Parents, Teachers and Pupils Respond to Zero Tolerance

PUBLISHED: 15:39 11 April 2011

Catherine Jenkinson-Dix

Catherine Jenkinson-Dix

Archant

After our story on the new zero tolerance policy at the City of Ely Community College was published last week, hundreds of parents from all over the country contacted national newspaper, radio and television programmes to express their views on the controversial decision by principal Catherine Jenkinson-Dix to take a firm line with pupils who break the rules.

A CRACKDOWN on bad behaviour at an Ely school has received a mixed reaaction from parents after the story hit the national media at the end of last week.

After our story on the new zero tolerance policy at the City of Ely Community College was published last week, hundreds of parents from all over the country contacted national newspaper, radio and television programmes to express their views on the controversial decision by principal Catherine Jenkinson-Dix to take a firm line with pupils who break the rules.

The Ely Standard reported that on the first day of the crackdown at the Ely school, based in Downham Road, about 235 pupils were sent to the school hall for what the school deemed bad behaviour. Misdemeneours ranged from using mobile phones and running in the corridors to the wearing of odd socks.

Parent Amanda King contacted us to say the school was “wreaking the education” of her offspring and said other parents were unhappy about the new regime also. However, college principal Catherine Jenkinson-Dix told us that she had received a largely positive reponse from both pupils and parents.

She said: “I know that some parents have found the new measures difficult but from my perspective these are the sort of things that are expected in the work place. I wrote to all the students and told them these were our expected standards and that anyone who did not respond to that would be in isolation in the hall.”

“I want to stress however, that these are not new rules, they have been in student planners for some time, what is different is how we are dealing with the people who do not meet expected standards.”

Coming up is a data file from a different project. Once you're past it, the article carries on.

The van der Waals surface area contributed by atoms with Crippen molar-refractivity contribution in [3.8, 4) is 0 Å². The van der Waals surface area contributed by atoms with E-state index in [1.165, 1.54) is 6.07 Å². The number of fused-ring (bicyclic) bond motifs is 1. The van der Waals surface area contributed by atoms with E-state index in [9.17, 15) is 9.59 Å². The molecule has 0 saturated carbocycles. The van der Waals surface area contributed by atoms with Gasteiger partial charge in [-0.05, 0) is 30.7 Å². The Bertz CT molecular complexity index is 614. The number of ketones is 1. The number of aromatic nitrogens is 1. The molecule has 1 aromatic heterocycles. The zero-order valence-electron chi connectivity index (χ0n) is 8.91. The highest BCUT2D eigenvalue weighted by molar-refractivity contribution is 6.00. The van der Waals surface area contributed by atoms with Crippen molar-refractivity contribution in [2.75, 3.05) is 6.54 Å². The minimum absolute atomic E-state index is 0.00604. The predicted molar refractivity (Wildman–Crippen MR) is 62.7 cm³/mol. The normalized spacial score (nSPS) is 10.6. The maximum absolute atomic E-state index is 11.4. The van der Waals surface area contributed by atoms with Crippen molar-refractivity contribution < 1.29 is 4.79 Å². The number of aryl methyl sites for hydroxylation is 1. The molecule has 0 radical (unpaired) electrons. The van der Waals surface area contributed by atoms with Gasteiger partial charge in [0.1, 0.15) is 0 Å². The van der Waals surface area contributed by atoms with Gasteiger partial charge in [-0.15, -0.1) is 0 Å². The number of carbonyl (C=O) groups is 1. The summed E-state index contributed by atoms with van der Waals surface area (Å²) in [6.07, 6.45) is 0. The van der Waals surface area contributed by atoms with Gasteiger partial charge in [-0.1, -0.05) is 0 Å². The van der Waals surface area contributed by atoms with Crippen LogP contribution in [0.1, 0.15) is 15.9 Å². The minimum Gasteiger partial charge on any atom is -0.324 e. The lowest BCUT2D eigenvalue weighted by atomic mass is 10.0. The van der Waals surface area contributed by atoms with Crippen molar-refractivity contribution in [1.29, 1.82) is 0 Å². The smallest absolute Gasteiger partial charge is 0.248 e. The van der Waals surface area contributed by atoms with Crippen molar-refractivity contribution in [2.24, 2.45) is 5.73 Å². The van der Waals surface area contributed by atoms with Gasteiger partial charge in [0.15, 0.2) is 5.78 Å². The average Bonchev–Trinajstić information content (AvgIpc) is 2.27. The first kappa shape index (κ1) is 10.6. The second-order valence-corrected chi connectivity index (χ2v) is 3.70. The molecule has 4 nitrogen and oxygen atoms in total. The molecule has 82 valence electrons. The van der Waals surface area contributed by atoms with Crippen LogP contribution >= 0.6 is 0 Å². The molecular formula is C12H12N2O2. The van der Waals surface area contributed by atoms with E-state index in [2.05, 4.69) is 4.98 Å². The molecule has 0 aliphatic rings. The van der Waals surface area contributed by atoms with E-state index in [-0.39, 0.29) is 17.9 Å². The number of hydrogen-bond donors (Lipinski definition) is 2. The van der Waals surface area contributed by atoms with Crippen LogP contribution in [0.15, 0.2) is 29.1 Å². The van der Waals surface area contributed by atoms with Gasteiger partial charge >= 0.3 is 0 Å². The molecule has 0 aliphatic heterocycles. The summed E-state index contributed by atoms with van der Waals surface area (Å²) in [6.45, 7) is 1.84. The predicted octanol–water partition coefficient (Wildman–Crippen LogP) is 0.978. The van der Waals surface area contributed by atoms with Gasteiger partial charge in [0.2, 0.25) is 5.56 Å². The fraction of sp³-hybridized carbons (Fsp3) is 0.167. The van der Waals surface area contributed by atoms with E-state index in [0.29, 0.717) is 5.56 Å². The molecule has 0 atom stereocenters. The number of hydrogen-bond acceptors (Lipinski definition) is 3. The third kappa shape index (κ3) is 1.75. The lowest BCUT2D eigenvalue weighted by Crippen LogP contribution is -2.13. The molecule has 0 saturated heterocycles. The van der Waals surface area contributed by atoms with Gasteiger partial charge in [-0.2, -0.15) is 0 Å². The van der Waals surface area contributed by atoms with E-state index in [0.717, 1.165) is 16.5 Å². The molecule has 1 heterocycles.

Here is a selection of the comments we have received. See this week’s Ely Standard (out Thursday) for all the responses in full.

“Well done Mrs Jenkinson-Dix. I work in a school experiencing the same problems as yours. School rules are normally quite clear and should be enforced as they are in the workplace and as they should be in the home.

I have more trouble from the parents than I do the children, who don’t even take the time to appreciate that school staff have another viewpoint and version of events. views of their child. We need more headteachers like you Mrs Jendinson-Dix,” Nigel Dermott.

“I am a student at the school and even before this zero tolerance rule, the school was about number four in the UK’s strictest schools.

So why do they need to be the best? Is it a competition? Before the zero tolerance rule, the school’s behavior had been just fine. Naughty students had gone to isolation or detention and students could actually walk around the school without a shadow at their back all the time

We could actually have a drink between lessons and wear coloured socks or even dye our hair in our own style. And what is wrong with wearing coloured socks or having a streak of colour in your hair? It’s not as though it distracts our learning,” Farge.

“The principle is fine, but not the theory. When a teacher turns up to my place of industry to see a work experience placement with his shirt hanging out and with writing over his hands and arms, it does not go down well,” Mutley

“Mrs King may not have got a letter as her child may have chosen not to give it to her. I think the new changes are a great idea. When I went to Ely school, the other students judged you on the way you looked, whether it be if you had the latest shoes, wore make-up or how high you skirt was etc. With the new rules, hopefully, any bullying would be reduced and the students would be happier going to school. I do agree that teachers should follow the new rules as well and lead by example,” Kerrie.

“Well done to Ely Community College. It’s about time the teachers had some authority in schools. The rules have been known to students since they started in Year 7 but just have not been put into practice.

If parents backed up the school and gave a bit of discipline at home, too, then this would not have come as such a shock.

My children both know how I feel about this and if they are put in the hall then so be it – they shouldn’t misbehave.

They have rules at home and if they break them then they get into trouble – simple,” Anon.

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